If a pregnant mother is identified as being infected with syphilis, treatment can effectively prevent congenital syphilis from developing in the fetus, especially if she is treated before the sixteenth week of pregnancy.[2] The fetus is at greatest risk of contracting syphilis when the mother is in the early stages of infection, but the disease can be passed at any point during pregnancy, even during delivery (if the child had not already contracted it). A woman in the secondary stage of syphilis decreases her fetus's risk of developing congenital syphilis by 98% if she receives treatment before the last month of pregnancy.[24] An affected child can be treated using antibiotics much like an adult; however, any developmental symptoms are likely to be permanent.[25]

Kassowitz's law is an empirical observation used in context of congenital syphilis stating that the greater the duration between the infection of the mother and conception, the better the outcome for the infant. Features of a better outcome include less chance of stillbirth and of developing congenital syphilis.[26]

The Centers for Disease Control and Prevention recommends treating symptomatic or babies born to an infected mother with unknown treatment status with procaine penicillin G, 50,000 U/kg dose IM a day in a single dose for 10 days.[27] Treatment for these babies can vary on a case-by-case basis. Treatment cannot reverse any deformities, brain, or permanent tissue damage that has already occurred.[25]

A Cochrane review found that antibiotics may be effective for serological cure but in general the evidence around the effectiveness of antibiotics for congenital syphilis is uncertain due to the poor methodological quality of the small number of trials that have been conducted.[28]

Epidemiology edit

Congenital Syphilis, Primary and Secondary Rates, United States, before 1999

Syphilis affects around one million pregnancies a year.[12] In 2016, there were around 473 cases of congenital syphilis per 100,000 live births and 204,000 deaths from the disease worldwide.[13] Of the 660,000 congenital syphilis cases reported in 2016, 143,000 resulted in deaths of unborn babies, 61,000 deaths of newborn babies, 41,000 low birth weights or preterm births, and 109,000 young children diagnosed with congenital syphilis.[14] Around 75% were from the WHO's African and Eastern Mediterranean regions.[2]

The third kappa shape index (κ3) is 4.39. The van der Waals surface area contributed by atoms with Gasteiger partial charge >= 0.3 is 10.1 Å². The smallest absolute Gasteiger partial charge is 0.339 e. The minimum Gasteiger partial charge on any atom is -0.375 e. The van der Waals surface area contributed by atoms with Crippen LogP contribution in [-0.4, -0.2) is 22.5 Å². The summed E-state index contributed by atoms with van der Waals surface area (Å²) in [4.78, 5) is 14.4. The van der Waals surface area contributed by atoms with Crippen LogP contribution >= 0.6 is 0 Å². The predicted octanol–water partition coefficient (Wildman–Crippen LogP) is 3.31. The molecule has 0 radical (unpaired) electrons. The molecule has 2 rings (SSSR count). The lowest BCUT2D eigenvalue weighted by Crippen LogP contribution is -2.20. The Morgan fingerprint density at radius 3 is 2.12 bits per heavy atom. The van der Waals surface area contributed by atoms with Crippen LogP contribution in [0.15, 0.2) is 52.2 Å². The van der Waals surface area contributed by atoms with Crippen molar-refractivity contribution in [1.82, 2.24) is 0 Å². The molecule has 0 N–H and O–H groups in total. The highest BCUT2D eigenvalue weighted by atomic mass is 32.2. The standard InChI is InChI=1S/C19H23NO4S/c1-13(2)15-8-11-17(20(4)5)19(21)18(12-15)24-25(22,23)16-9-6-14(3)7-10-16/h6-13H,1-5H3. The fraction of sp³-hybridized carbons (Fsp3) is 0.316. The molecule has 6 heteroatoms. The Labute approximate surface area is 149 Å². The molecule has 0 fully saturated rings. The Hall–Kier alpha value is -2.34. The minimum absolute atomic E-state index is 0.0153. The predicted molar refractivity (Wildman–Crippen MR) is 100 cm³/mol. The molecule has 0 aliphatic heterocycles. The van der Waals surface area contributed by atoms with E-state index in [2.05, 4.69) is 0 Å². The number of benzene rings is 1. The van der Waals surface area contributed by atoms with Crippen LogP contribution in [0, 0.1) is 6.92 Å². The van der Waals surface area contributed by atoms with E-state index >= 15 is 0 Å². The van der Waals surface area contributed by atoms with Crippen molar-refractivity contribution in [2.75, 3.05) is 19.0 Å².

Cases in the United States have been increasingly rising in the 2010s. The Centers for Disease Control and Prevention (CDC) reported 918 cases for 2017, what is more than twice the figures of four years earlier.[29] Reports in 2023 show a rise of more than 900 percent in Mississippi over five years.[30]

History edit

Nineteenth century physicians held the belief that congenital syphilis was contracted from contaminated semen at time of conception.[15] Serological tests for syphilis were introduced in 1906, and it was later shown that transmission occurred from the mother.[15]

References edit

  1. ^ a b c d e f Ghanem, Khalil G.; Hook, Edward W. (2020). "303. Syphilis". In Goldman, Lee; Schafer, Andrew I. (eds.). Goldman-Cecil Medicine. Vol. 2 (26th ed.). Philadelphia: Elsevier. p. 1986. ISBN 978-0-323-55087-1.
  2. ^ a b c d e f g h i Adamson, Paul C.; Klausner, Jeffrey D. (2022). "60. Syphilis (Treponema palladium)". In Jong, Elaine C.; Stevens, Dennis L. (eds.). Netter's Infectious Diseases (2nd ed.). Philadelphia: Elsevier. pp. 339–347. ISBN 978-0-323-71159-3.
  3. ^ a b c Ferri, Fred F. (2022). "Syphilis". Ferri's Clinical Advisor 2022. Philadelphia: Elsevier. pp. 1452–1454. ISBN 978-0-323-75571-9.
  4. ^ a b c d e f g h i j k l m n o p q r s Medoro, Alexandra K.; Sánchez, Pablo J. (June 2021). "Syphilis in Neonates and Infants". Clinics in Perinatology. 48 (2): 293–309. doi:10.1016/j.clp.2021.03.005. ISSN 1557-9840. PMID 34030815. S2CID 235200042. Archived from the original on 2022-07-20. Retrieved 2023-05-10.